No performing animals in Flight Centre’s sustainability push
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The founder of Topdeck Tours, Graham Turner chanced fate by participating in no fewer than three Running of the Bulls in the 1970s.
After all, the “scary” Pamplona fixture was a rite of passage for the riotous 18-to-35s crowd that Topdeck ferried around Europe in its rickety double-decker buses.
Flight Centre CEO Graham Turner says that without a technological breakthrough, there’s “not a chance” the aviation sector can achieve net-zero by 2050 without the use of carbon offsets.Credit: AFR
“In the early 1970s Running of the Bulls was a big thing, but we cut that out of our Topdeck tours ten years ago,” says Turner, the founder and CEO of Flight Centre, which owns Topdeck. “It’s amazing how things change over a relatively short period of time.”
These days, organised tours involving elephant rides or performing animals are also off the Flight Centre itinerary – as is anything related to modern slavery or “orphanage tourism”.
As a predominantly retail operation – albeit a sprawling one with a presence in 14 countries – Flight Centre’s own (scope one) carbon emissions are relatively insignificant and reduced further with measures such as sensor lighting and automated switching off signage.
But as one of the world’s biggest travel agents, Flight Centre is in a cockpit position to influence consumer attitudes to sustainability issues such as animal cruelty, reducing hotels’ plastic waste and carbon-conscious flying.
“We can look at where people stay, how they travel to make sure they stay in more sustainable hotels … and also try to make sure people aren’t travelling unnecessarily,” Turner says.
Turner says much of the pressure is coming from corporate customers, who account for about half of Flight Centre’s business. “Sustainability issues are becoming much more significant, and they are always part of our pitch for corporate accounts,” he says.
Counter-intuitively for a travel agent, Flight Centre encourages companies to cut out unnecessary trips that can be satisfied by videoconferencing or combining two journeys into one.
Turner says promoting minimalism is actually good business: a corporate account might spend millions of dollars a year on travel, so if sustainability saves money that’s more reason for them to stick with Flight Centre.
Sustainable aviation fuel can help the aviation industry get closer to net-zero.
While tourism can be a force for good in terms of raising the standard of living of impoverished communities, it also raises myriad issues such as pollution, exploitation and widening existing wealth disparities.
Flight Centre’s ethos is to “support responsible tourism, conservation of natural resources and sustainability in general”.
The company works with preferred suppliers and tour operators to promote responsible holidays and offers tours based on social and environmental causes and volunteering.
In an educative vein, Flight Centre’s “truth about” website tackles the issues such as animal cruelty and water and plastic waste, which customers might be “inadvertently exacerbating” during their travels.
But while elephant rides are off the schedule, the pachyderm in the room is how the hard-to-abate aviation sector will meet its target of achieving net-zero emissions by 2050.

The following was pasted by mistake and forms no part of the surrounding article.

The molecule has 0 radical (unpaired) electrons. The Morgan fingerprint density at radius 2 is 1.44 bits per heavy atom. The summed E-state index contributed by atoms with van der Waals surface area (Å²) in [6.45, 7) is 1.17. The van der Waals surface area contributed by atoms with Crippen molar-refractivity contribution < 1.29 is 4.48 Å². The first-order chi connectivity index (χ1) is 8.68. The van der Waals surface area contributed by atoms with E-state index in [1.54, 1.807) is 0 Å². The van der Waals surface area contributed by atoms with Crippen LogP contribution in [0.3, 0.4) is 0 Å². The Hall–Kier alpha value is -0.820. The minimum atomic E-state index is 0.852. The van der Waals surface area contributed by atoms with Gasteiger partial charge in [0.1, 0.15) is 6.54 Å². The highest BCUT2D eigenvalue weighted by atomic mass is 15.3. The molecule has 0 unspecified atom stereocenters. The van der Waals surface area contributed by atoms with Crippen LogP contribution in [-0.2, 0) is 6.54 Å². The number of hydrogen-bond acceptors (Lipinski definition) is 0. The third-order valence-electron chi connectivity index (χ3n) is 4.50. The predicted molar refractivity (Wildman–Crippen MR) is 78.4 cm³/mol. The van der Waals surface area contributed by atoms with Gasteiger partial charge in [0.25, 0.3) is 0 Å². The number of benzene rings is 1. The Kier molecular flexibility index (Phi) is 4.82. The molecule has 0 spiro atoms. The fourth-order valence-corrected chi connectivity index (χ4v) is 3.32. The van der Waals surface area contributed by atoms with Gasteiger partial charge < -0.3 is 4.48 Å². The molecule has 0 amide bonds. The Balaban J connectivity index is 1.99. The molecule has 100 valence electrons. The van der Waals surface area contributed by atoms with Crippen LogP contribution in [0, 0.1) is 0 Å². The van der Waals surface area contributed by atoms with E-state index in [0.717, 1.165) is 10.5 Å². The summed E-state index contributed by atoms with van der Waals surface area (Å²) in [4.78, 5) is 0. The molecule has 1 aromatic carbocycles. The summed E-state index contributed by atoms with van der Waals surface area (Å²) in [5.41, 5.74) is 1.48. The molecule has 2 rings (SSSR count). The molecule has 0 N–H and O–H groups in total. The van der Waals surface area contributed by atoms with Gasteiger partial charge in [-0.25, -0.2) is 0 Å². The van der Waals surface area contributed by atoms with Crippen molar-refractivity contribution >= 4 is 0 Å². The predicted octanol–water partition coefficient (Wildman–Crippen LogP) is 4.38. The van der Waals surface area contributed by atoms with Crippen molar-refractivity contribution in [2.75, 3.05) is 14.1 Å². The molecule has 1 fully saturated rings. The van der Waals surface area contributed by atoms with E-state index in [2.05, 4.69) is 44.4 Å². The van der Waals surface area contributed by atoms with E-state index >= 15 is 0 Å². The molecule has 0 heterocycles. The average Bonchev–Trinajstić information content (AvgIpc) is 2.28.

Turner says that without a technological breakthrough, there’s “not a chance” the sector can achieve this without the use of carbon offsets such as tree-planting schemes.
He notes that Qantas is aiming for a 10 per cent mix of biofuels and renewables by 2030, while other airlines are researching fossil fuel alternatives and ordering newer fuel-efficient planes.
But these alternatives currently are much more expensive than standard aviation fuel and “it’s probably too soon post-COVID to clearly understand what airlines are more environmentally advanced”.
In the future, Flight Centre is likely to choose partner airlines, hotels and tours based on formal sustainability criteria. Meanwhile, the company has links with environmental groups to provide customers with emissions offset options.
Turner says while the sustainability standards of hotels are highly variable, the sector is moving in the right direction even if banishing plastic shampoo bottles and re-using towels amount to plucking the low-hanging fruit.
Sometimes the agent takes matters into its own hands. In eastern Bali, Flight Centre has set up Kaura Bali, a hotel venture with the local community at Manggis due to open shortly. Flight Centre built the facility on a ten-year lease, but in effect, the facility is owned by the locals.
“It’s a very green thing, it’s a tented site that only employs locals, and it gives tourists a view of the local culture and countryside,” Turner says. “Locals get good employment without having to go to [Bali’s capital] Denpasar.”
As an antidote to tourism’s often shabby reputation, the company is now eyeing similar opportunities elsewhere in Indonesia, as well as Thailand and Malaysia.
“Generally, tourism is a force for good more and more of the time, but there is still a long way to go,” he says.
- Advice given in this article is general in nature and is not intended to influence readers’ decisions about investing or financial products. They should always seek their own professional advice that takes into account their own personal circumstances before making any financial decisions.
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